It is recommended to aim for Stage 2 criteria of mostly 1s and some 2s with children under 6 years of age. If this criteria is elevated then there would likely be a greater risk of relapse. It is important to ensure that all problem-solving for further progress has happened before making any decision to elevate criteria or discontinue treatment.
However, there might be circumstances where a parent cannot continue treatment as they have “burnt out” or don’t have the time to commit to the amount of treatment that is required. It would not be appropriate to continue regular treatment in those circumstances. Also, if the child’s severity is not improving, then they may form a negative view of speech therapy. It would be better to avoid that so that when the child is older, they might consider further speech therapy favourably.
If the child has maintained stable severity for a long time then elevated criteria may be considered. In that situation the speech-language pathologist would explain the risk of relapse to the parents and attempt to determine whether the child’s speech was stable enough to maintain. The parent should be informed that by the long-term treatment outcomes are not able to be predicted. If an attempt to maintain severity at this level is made, the speech-language pathologist will need to determine how much treatment will be required to maintain that level in the long-term.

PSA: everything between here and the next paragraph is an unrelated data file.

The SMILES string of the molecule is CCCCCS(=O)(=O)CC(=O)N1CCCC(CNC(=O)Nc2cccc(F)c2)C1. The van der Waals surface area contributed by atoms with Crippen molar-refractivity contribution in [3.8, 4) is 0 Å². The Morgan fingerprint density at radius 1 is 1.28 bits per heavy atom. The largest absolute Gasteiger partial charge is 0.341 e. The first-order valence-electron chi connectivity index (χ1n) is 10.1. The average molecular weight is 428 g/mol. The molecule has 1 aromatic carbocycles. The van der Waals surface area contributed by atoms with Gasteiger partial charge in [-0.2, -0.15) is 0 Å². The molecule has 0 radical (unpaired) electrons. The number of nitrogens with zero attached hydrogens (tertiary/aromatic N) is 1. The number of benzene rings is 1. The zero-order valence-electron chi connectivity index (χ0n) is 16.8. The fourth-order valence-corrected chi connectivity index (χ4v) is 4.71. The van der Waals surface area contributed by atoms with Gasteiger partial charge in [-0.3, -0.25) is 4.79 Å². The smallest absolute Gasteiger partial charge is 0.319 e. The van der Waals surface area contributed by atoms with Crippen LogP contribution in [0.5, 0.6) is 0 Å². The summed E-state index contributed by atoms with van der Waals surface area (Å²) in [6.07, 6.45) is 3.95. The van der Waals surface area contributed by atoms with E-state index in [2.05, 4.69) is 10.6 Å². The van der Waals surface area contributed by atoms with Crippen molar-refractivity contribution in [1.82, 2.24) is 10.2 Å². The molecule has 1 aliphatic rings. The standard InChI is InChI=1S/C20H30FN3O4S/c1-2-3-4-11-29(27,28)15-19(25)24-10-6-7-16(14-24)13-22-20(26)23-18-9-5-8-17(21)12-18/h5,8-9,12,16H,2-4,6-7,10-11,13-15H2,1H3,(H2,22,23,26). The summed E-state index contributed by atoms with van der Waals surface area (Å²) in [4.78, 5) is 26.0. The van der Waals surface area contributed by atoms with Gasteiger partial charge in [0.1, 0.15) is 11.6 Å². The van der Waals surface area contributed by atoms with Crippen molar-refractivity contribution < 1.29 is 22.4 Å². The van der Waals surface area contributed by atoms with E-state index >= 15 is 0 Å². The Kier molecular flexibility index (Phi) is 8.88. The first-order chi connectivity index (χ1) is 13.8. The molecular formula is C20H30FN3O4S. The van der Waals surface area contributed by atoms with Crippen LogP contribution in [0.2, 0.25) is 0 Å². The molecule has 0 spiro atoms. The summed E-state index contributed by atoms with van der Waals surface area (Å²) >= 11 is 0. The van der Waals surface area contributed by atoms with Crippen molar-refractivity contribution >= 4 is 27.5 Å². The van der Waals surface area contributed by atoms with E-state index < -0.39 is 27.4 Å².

If the SRs are not stable enough to maintain then there is no point in Stage 2 because relapse is likely and the speech-language pathologist has already established that the parent is unable to commit to further therapy. This becomes complicated and it might be better to discontinue treatment in that circumstance.